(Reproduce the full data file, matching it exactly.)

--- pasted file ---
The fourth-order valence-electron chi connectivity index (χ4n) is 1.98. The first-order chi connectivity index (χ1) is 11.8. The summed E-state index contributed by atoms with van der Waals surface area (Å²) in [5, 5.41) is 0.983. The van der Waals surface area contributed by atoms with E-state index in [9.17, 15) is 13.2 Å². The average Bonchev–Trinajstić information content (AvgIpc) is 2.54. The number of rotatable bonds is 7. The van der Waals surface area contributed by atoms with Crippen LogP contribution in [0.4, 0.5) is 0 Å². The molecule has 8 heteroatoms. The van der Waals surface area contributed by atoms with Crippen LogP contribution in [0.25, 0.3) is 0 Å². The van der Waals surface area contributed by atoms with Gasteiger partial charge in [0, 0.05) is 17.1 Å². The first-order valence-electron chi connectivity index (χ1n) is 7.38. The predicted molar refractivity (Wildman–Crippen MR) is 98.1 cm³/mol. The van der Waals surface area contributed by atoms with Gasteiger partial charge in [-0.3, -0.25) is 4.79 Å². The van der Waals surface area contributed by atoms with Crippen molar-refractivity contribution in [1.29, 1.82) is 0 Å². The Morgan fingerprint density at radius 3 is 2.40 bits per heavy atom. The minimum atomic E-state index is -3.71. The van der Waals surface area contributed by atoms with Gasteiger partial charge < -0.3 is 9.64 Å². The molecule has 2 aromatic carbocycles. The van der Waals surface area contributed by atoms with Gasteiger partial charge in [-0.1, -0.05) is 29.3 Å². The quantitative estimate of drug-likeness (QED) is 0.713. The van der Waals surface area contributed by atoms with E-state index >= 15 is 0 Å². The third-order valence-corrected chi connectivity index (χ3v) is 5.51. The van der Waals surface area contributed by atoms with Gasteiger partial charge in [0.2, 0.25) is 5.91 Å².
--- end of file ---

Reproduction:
The fourth-order valence-electron chi connectivity index (χ4n) is 1.98. The first-order chi connectivity index (χ1) is 11.8. The summed E-state index contributed by atoms with van der Waals surface area (Å²) in [5, 5.41) is 0.983. The van der Waals surface area contributed by atoms with E-state index in [9.17, 15) is 13.2 Å². The average Bonchev–Trinajstić information content (AvgIpc) is 2.54. The number of rotatable bonds is 7. The van der Waals surface area contributed by atoms with Crippen LogP contribution in [0.4, 0.5) is 0 Å². The molecule has 8 heteroatoms. The van der Waals surface area contributed by atoms with Crippen LogP contribution in [0.25, 0.3) is 0 Å². The van der Waals surface area contributed by atoms with Gasteiger partial charge in [0, 0.05) is 17.1 Å². The first-order valence-electron chi connectivity index (χ1n) is 7.38. The predicted molar refractivity (Wildman–Crippen MR) is 98.1 cm³/mol. The van der Waals surface area contributed by atoms with Gasteiger partial charge in [-0.3, -0.25) is 4.79 Å². The van der Waals surface area contributed by atoms with Crippen molar-refractivity contribution in [1.29, 1.82) is 0 Å². The Morgan fingerprint density at radius 3 is 2.40 bits per heavy atom. The minimum atomic E-state index is -3.71. The van der Waals surface area contributed by atoms with Gasteiger partial charge < -0.3 is 9.64 Å². The molecule has 2 aromatic carbocycles. The van der Waals surface area contributed by atoms with Gasteiger partial charge in [-0.1, -0.05) is 29.3 Å². The quantitative estimate of drug-likeness (QED) is 0.713. The van der Waals surface area contributed by atoms with E-state index >= 15 is 0 Å². The third-order valence-corrected chi connectivity index (χ3v) is 5.51. The van der Waals surface area contributed by atoms with Gasteiger partial charge in [0.2, 0.25) is 5.91 Å².